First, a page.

Here's the basic idea: pick up the dough from the bottom and fold it towards the centre. Then fold it from the left and right side, and finally roll the dough up from the bottom over and onto itself.
Next you'll wet your hands, then put the dough onto a lightly floured surface and push it gently around in a circular motion until the dough is shaped into a round ball.
Stage 6: The Second Rise
Once you’ve shaped your loaf it’s time to let it rise again in its final form. This process is very important and you can’t rush it. It’s tricky to say exactly how long the second rise will last because it varies depending on things like temperature and even different brands of flour, but it should take somewhere between 30 minutes and 60 minutes.
Top tip: Your dough is ready for baking when it passes the finger poke test. Wet your finger and poke the dough enthusiastically. If the dough bounces back straight away, let it rise for a little while longer. If the dough springs back slowly but surely, it’s finished rising and it’s ready to bake.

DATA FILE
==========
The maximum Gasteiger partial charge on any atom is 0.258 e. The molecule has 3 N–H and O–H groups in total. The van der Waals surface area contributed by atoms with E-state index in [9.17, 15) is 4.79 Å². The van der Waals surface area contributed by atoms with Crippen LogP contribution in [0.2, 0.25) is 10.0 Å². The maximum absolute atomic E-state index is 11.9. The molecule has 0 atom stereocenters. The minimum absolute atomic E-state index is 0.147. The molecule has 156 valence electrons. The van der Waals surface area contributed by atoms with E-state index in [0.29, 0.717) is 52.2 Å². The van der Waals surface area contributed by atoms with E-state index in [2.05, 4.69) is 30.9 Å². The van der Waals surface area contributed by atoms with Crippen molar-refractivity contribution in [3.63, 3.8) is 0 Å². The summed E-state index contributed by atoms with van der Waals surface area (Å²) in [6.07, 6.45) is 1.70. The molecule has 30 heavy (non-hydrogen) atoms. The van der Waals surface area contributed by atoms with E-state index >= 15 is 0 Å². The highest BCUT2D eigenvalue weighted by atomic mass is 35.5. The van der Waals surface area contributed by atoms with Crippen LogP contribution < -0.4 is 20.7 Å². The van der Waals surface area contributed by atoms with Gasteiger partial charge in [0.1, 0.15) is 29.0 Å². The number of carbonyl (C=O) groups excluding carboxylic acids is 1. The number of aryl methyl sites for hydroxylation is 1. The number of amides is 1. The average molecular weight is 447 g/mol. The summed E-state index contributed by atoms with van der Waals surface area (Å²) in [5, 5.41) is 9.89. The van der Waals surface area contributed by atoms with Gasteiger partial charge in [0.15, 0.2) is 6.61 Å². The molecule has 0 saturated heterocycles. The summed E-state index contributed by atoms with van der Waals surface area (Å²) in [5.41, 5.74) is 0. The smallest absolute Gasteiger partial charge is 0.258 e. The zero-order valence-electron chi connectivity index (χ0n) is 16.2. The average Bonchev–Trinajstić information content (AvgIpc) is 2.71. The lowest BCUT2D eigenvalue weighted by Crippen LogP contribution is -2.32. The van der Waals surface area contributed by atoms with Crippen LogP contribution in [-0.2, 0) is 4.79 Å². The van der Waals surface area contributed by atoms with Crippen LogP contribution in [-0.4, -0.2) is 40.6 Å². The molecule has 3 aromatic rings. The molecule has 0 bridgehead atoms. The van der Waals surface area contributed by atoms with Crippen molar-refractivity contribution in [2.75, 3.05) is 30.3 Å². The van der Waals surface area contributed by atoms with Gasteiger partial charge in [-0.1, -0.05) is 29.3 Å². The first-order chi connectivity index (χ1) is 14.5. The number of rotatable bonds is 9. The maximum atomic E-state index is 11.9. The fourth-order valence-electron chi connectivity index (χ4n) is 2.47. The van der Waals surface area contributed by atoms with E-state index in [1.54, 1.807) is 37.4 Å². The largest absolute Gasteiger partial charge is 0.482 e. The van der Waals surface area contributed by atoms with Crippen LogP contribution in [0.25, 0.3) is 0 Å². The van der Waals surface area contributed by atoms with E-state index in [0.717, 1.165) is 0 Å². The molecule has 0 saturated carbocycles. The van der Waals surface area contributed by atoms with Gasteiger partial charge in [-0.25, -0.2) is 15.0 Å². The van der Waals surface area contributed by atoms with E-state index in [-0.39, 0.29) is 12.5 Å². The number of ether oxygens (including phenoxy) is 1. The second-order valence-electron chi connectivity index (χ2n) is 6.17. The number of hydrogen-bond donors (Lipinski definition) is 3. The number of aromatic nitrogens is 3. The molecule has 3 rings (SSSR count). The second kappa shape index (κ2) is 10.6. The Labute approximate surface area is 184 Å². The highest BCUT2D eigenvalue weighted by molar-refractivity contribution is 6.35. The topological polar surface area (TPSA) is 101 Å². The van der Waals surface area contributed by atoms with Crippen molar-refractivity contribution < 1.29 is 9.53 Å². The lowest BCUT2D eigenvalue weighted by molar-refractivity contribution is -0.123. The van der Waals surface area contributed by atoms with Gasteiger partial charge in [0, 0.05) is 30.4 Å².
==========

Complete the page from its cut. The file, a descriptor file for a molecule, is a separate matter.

Stage 7: The Bake
For best results, you should bake your bread in a casserole pot, also known as a Dutch oven. If you don’t have one, any ovenproof pot with a lid will do. Each oven is different, so if your loaf looks a little too dark or a little less crispy than you’d like, change the temperature a little next time.
Tom's Top Tips
- Sourdough is a very inexact science, so you need to be guided as much by sight and feel as by a recipe. If you wake up in the morning and your dough hasn’t risen enough, leave it for another couple of hours. And if you feel like your kitchen is too cold, move your dough to rise in a warmer part of the house.
- Make sure your starter is bubbly by taking it out of the fridge the night before you plan to make your dough then feeding it. This is absolutely vital.
- Speed up the fermentation process by making sure the water you add to your dough is slightly warm.
- Use a razor blade to slash your bread before it goes into the oven, or at least make sure your knife is very sharp — most of them aren’t up to the job.